Rare tumors present several challenges, including lack of evidence based treatment recommendations, unwillingness of insurance companies to support unproven therapies, and keen competition for translational research support that may benefit only a small proportion of all cancer patients. Neuroendocrine tumors (NETs) targeted in this proposal are rare tumors that face all of these challenges. NETs arise from the diffuse neuroendocrine system, occur in both adults and children, and are increasing in both incidence and prevalence in the United States. The University of Iowa is one of only a handful of academic or private institutions in the US where patients with NETs are diagnosed, treated, and regularly followed in a comprehensive manner. A multi-disciplinary NET clinic, an IRB approved registry and database, and a growing translational research program are housed at the University of Iowa. We have collaborated with pharmaceutical and biotech companies, patient support groups, and other research institutions whose expertise complements our clinical and translational expertise, to build a neuroendocrine tumor Center of Excellence. Iowa is poised to house the first SPORE in neuroendocrine tumors where academic, industry, and philanthropic organizations will partner with NCI to increase the length and quality of life for these unique patients. Our Overall Specific Aims are: 1. Support innovative translational research in Neuroendocrine Tumors. 2. Provide support to translational investigators through interactive cores. 3. Enlist and encourage new translational researchers in neuroendocrine tumors through developmental projects and career development. 4. Promote early and accurate diagnosis through outreach to physicians and advocacy groups.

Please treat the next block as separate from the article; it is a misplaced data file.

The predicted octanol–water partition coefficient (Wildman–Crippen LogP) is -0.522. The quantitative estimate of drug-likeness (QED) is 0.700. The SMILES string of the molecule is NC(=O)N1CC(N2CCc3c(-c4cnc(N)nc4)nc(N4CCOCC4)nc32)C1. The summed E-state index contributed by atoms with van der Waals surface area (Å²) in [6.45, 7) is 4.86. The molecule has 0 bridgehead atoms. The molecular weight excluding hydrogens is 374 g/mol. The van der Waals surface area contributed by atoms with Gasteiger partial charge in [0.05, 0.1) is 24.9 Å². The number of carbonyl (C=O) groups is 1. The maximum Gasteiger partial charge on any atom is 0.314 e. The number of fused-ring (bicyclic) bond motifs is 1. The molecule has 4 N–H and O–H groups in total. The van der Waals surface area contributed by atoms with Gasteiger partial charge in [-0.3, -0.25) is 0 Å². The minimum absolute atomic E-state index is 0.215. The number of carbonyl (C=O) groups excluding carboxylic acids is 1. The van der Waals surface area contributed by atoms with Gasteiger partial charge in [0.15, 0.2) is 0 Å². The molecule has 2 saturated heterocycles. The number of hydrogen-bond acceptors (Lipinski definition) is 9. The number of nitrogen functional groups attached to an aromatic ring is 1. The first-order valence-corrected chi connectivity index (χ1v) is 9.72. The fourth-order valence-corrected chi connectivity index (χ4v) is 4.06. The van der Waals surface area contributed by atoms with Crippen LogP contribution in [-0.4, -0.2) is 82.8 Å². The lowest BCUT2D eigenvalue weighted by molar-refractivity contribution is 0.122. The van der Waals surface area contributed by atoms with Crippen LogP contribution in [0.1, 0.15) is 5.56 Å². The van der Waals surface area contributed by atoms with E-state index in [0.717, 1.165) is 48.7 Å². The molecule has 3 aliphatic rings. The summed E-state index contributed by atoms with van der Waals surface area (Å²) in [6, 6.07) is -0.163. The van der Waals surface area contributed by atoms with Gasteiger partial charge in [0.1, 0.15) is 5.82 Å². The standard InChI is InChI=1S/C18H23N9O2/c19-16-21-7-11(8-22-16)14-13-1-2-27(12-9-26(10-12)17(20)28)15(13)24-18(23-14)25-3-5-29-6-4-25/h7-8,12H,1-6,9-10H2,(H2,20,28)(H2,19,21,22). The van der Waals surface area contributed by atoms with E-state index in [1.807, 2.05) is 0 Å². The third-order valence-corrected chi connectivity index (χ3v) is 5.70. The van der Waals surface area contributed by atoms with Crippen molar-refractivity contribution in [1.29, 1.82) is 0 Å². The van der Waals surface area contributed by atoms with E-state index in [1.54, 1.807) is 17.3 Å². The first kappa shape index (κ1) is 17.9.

Public Health Relevance

Neuroendocrine tumors are slow growing, well-differentiated, yet relentlessly progressing malignancies that demonstrate near complete resistance to chemotherapeutic agents. A Neuroendocrine Tumor SPORE at the University of Iowa will result in advances that have an extraordinarily large clinical impact on the length and quality of life fo a rapidly growing population of patients with neuroendocrine tumors.

National Institute of Health (NIH)
National Cancer Institute (NCI)
Specialized Center (P50)
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Special Emphasis Panel (ZCA1-RPRB-C (J1))
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Nothwehr, Steven F
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University of Iowa
Schools of Medicine
Iowa City
United States
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